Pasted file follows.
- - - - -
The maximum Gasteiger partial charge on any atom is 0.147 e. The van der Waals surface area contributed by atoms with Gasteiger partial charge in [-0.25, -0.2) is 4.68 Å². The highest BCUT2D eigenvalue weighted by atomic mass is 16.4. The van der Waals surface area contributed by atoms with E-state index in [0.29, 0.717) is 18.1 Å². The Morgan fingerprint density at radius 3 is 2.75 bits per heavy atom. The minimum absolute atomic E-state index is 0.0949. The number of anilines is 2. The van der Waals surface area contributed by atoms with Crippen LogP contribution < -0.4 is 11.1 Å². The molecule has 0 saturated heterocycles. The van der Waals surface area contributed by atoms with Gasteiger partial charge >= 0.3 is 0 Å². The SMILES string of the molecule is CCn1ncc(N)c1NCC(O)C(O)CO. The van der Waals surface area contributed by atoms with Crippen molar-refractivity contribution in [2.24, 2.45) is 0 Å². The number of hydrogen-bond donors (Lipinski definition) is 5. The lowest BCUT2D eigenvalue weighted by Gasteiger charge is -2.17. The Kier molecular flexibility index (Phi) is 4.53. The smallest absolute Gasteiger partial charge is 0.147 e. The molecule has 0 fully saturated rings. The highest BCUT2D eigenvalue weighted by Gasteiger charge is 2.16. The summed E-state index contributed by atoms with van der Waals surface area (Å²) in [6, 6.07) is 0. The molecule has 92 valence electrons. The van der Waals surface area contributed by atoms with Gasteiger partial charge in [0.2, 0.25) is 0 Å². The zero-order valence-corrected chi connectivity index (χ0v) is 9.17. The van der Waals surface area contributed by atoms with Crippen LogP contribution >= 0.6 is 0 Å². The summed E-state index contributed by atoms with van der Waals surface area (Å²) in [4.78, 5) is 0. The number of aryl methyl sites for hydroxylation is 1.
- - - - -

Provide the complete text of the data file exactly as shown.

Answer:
The maximum Gasteiger partial charge on any atom is 0.147 e. The van der Waals surface area contributed by atoms with Gasteiger partial charge in [-0.25, -0.2) is 4.68 Å². The highest BCUT2D eigenvalue weighted by atomic mass is 16.4. The van der Waals surface area contributed by atoms with E-state index in [0.29, 0.717) is 18.1 Å². The Morgan fingerprint density at radius 3 is 2.75 bits per heavy atom. The minimum absolute atomic E-state index is 0.0949. The number of anilines is 2. The van der Waals surface area contributed by atoms with Crippen LogP contribution < -0.4 is 11.1 Å². The molecule has 0 saturated heterocycles. The van der Waals surface area contributed by atoms with Gasteiger partial charge >= 0.3 is 0 Å². The SMILES string of the molecule is CCn1ncc(N)c1NCC(O)C(O)CO. The van der Waals surface area contributed by atoms with Crippen molar-refractivity contribution in [2.24, 2.45) is 0 Å². The number of hydrogen-bond donors (Lipinski definition) is 5. The lowest BCUT2D eigenvalue weighted by Gasteiger charge is -2.17. The Kier molecular flexibility index (Phi) is 4.53. The smallest absolute Gasteiger partial charge is 0.147 e. The molecule has 0 fully saturated rings. The highest BCUT2D eigenvalue weighted by Gasteiger charge is 2.16. The summed E-state index contributed by atoms with van der Waals surface area (Å²) in [6, 6.07) is 0. The molecule has 92 valence electrons. The van der Waals surface area contributed by atoms with Gasteiger partial charge in [0.2, 0.25) is 0 Å². The zero-order valence-corrected chi connectivity index (χ0v) is 9.17. The van der Waals surface area contributed by atoms with Crippen LogP contribution >= 0.6 is 0 Å². The summed E-state index contributed by atoms with van der Waals surface area (Å²) in [4.78, 5) is 0. The number of aryl methyl sites for hydroxylation is 1.